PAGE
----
With 16 servos in these big control loops, it gets quickly hard to keep even a modest update rate of a few Hz :/

tician
11-09-2011, 02:07 PM
With 16 servos in these big control loops, it gets quickly hard to keep even a modest update rate of a few Hz :/
Which is a limitation of the controller's processing power and the software's utilization thereof, rather than the dynamixel bus being saturated (which I think was Steam's initial reason for looking at systems with multiple UARTs).

So the real question is: Will the animatronic character be using predefined poses (arbotix) or a complex control system with lots of nasty 16/32/64-bit floating/fixed point math (Beagle Board (ARM), FitPC2/mini-ITX/netbook/laptop (x86), etc.)? Or a combination of both (arbotix for read/interpolate/write and a more powerful controller for the rest)?

SteamAutomaton
11-09-2011, 06:27 PM
So the real question is: Will the animatronic character be using predefined poses (arbotix) or a complex control system with lots of nasty 16/32/64-bit floating/fixed point math (Beagle Board (ARM), FitPC2/mini-ITX/netbook/laptop (x86), etc.)? Or a combination of both (arbotix for read/interpolate/write and a more powerful controller for the rest)?My real answer is: ;) The animatronic character will have mostly predefined poses for the top half, however walking will be adjustable with gyro/accel. Plus, the head :robotsurprised:(about softball size) will be needing very small (pico/micro) sized RC servos (no feedback will be needed). Unfortunately, Robotis will probably will keep the AX line their smallest ones that they offer.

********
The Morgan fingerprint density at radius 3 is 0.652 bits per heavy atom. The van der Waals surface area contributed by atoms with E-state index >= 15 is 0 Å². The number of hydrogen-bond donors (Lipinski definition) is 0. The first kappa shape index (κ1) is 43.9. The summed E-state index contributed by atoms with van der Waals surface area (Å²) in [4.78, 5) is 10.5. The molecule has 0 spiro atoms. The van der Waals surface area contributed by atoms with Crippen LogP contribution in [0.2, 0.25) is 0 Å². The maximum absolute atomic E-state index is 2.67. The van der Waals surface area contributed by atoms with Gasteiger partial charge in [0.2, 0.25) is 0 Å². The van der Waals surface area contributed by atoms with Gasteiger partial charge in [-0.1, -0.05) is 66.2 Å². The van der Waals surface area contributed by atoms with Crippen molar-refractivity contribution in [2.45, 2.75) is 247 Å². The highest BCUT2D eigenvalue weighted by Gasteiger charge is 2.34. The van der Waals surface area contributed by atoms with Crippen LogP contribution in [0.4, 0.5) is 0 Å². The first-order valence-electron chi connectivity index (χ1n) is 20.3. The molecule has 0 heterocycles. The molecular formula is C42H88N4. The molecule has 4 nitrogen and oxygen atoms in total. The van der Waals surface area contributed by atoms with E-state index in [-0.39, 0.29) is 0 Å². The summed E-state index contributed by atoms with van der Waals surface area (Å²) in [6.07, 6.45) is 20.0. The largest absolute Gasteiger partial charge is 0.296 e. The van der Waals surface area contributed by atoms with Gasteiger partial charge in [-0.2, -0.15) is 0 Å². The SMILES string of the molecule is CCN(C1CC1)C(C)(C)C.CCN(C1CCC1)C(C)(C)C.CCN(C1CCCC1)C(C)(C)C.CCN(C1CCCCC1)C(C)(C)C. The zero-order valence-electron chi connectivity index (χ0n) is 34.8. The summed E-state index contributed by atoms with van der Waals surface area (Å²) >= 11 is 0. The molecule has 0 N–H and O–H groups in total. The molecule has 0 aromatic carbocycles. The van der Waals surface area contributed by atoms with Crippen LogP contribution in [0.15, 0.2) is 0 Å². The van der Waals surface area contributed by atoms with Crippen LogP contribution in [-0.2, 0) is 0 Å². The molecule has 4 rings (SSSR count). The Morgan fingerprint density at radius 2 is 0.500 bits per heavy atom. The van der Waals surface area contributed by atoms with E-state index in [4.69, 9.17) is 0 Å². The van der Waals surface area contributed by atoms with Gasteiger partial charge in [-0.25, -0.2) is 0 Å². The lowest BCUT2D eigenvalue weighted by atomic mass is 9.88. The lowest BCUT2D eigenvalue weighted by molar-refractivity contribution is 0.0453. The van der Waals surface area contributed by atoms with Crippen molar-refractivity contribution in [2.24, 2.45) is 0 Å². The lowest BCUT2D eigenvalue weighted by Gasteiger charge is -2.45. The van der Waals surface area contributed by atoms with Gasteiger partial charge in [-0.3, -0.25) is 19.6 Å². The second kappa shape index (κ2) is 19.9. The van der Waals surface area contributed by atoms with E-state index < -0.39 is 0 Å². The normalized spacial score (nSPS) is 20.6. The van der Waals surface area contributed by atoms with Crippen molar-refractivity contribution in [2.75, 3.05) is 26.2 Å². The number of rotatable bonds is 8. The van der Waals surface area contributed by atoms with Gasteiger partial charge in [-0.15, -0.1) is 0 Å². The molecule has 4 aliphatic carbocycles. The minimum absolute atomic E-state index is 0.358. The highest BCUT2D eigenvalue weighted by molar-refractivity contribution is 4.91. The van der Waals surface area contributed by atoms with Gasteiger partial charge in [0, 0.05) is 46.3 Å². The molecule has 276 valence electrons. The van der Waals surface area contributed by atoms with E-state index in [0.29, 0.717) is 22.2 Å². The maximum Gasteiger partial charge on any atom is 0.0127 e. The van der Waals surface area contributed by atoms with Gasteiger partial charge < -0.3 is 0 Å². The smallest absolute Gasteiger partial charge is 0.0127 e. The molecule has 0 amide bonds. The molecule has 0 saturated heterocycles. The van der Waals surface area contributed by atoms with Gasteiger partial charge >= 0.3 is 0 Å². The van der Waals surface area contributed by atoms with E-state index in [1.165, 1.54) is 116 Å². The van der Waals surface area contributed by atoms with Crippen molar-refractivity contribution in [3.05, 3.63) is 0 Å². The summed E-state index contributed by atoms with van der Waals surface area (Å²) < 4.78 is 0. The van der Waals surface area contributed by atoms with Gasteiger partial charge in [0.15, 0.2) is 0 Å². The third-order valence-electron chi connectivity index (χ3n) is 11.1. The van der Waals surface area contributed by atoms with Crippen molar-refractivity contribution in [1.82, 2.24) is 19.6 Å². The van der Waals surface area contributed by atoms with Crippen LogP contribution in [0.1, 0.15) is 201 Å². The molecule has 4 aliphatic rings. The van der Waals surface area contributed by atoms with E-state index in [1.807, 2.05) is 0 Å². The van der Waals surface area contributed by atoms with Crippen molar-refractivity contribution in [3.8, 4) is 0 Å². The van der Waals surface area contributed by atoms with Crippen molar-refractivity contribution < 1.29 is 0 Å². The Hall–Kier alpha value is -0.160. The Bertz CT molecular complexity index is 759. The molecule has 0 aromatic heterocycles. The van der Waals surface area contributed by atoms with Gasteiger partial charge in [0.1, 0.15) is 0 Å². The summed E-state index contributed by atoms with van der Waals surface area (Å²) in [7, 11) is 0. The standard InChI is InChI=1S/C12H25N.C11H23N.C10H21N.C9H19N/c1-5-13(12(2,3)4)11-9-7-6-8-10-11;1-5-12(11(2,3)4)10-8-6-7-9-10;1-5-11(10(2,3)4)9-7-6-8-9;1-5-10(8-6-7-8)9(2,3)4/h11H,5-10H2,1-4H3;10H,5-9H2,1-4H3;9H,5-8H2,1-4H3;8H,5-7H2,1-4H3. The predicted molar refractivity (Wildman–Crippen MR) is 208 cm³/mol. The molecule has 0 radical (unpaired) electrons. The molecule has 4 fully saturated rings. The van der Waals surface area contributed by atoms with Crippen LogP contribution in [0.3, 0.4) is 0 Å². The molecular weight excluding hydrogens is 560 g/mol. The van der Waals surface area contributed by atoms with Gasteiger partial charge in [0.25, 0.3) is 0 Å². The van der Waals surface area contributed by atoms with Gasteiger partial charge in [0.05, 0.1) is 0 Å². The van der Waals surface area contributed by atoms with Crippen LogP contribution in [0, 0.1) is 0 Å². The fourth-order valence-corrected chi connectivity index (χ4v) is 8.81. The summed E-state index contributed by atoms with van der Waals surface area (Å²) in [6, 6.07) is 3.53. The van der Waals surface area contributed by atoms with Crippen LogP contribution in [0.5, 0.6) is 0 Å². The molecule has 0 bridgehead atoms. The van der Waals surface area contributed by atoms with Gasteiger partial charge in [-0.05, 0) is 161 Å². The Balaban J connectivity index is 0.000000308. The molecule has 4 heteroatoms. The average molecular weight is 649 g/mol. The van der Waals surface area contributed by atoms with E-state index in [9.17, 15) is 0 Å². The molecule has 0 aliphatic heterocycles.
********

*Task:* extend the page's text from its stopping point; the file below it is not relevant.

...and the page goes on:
r691175002
11-10-2011, 12:23 AM
I would almost never use the computer on a board type systems for this kind of stuff.

The artbotix is essentially an arduino mega with a few shields tacked on. You can get an arm cortex M3 dev board for as little as 12$ ( http://search.digikey.com/scripts/DkSearch/dksus.dll?WT.z_cid=sp_497_0928_buynow&site=us&lang=en&Enterprise=44&mpart=STM32VLDISCOVERY ) and an arduino compatible version for 35$: http://leaflabs.com/devices/
(http://leaflabs.com/devices/)
A 72MHz 32-bit micro-controller is several orders of magnitude faster than the 8-bit atmels, equal or cheaper in price and just as easy to program for.

Using linux/ROS type stuff is insane overkill and trying to do floating point math on an 8-bit is dumb.

lnxfergy
11-10-2011, 01:06 PM